Although there have been no reports on the use of IPCs in Brazil, it would increase the definitive treatment options for MPE in the country, reducing the length of hospital stay for some patients, which would have a significant positive impact on the Brazilian Unified Health Care System, as well as providing an option for patients who prefer not to undergo pleurodesis. This is particularly important when we consider that most such patients have a limited life ex-pectancy, and their quality of life can therefore be preserved by keeping them in an outpatient setting. However, the use of IPC implies at-home drainage. It is therefore necessary that patients and caregivers understand the technical guidelines and identify signs of infectious complications. Faced with this challenge, we opted to offer pleurodesis to patients with complete lung reexpansion. The aim of the present study was to evaluate the safety and feasibility of the use of IPC, including only patients with trapped lung.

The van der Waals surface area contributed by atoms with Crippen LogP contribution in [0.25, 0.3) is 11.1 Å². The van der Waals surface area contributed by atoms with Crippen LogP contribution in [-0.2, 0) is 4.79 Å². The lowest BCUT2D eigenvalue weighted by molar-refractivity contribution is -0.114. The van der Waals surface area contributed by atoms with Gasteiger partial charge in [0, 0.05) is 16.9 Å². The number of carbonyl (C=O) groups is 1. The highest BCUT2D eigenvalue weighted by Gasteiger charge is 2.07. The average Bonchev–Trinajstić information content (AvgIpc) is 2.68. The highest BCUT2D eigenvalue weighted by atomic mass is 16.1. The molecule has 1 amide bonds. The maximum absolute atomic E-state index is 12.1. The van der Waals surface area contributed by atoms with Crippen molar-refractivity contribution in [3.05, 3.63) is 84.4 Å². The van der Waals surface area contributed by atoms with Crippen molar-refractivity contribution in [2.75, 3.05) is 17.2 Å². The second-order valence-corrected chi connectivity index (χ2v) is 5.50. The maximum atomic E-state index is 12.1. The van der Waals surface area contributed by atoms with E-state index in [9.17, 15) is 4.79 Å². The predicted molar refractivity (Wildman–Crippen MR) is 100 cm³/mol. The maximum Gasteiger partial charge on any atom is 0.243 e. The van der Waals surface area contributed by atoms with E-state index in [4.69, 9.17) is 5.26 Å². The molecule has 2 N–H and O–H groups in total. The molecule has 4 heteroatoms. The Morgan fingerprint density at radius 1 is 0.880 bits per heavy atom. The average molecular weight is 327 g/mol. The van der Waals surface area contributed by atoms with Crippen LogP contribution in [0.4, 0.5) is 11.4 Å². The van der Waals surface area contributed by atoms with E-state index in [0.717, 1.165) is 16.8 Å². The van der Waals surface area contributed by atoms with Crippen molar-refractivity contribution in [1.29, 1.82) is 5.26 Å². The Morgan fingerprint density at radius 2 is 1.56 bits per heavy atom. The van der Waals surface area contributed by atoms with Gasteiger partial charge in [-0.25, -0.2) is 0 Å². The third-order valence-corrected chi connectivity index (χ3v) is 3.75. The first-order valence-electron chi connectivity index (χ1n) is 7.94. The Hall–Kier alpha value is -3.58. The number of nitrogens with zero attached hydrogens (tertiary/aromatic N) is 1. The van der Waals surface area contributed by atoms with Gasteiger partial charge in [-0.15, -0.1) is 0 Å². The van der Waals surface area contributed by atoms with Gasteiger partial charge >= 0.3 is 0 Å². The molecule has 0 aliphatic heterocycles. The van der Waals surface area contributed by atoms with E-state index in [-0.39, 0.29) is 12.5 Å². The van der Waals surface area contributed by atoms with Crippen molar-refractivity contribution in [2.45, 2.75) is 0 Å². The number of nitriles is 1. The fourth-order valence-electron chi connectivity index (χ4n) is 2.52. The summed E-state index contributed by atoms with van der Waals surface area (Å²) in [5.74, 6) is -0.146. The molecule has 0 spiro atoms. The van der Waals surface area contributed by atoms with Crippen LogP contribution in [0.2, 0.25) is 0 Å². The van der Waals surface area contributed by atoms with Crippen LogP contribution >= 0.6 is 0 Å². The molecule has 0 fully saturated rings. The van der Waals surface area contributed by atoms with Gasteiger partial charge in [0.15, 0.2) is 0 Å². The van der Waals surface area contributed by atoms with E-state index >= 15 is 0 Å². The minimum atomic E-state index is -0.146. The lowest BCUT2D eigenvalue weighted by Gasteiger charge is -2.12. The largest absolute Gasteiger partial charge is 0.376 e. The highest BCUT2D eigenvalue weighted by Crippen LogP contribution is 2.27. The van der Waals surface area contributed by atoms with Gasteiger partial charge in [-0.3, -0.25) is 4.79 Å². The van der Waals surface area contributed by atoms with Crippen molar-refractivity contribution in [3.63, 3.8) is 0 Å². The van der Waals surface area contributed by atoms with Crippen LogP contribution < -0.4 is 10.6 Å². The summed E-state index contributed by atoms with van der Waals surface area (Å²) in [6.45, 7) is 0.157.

METHODS

We prospectively collected data from patients with MPE undergoing IPC placement between January of 2014 and July of 2015. The study was approved by the institutional review board, and all patients gave written informed con-sent.

We defined MPE as the presence of malignant cells in the pleural fluid or of neoplastic pleural infiltration identified by pathological assessment. All patients submitted to IPC placement had symptomatic MPE and trapped lung, and their life expectancy was greater than 30 days, in accordance with the British Thoracic Society guidelines for the treatment of MPE.(1) The life expectancy criterion and patient selection were guided by the Eastern Cooperative On-cology Group scale(3) and defined after a multidisciplinary discussion involving the oncology and the palliative care teams. Patients receiving chemotherapy, inpatients, and outpatients were included in the study. Patients in whom thoracoscopy was the only reasonable approach to making a diagnosis were excluded, as were those with volume on lateral decubitus thoracic ultrasound that was insufficient for safely performing local anesthesia and those with pleu-ral empyema.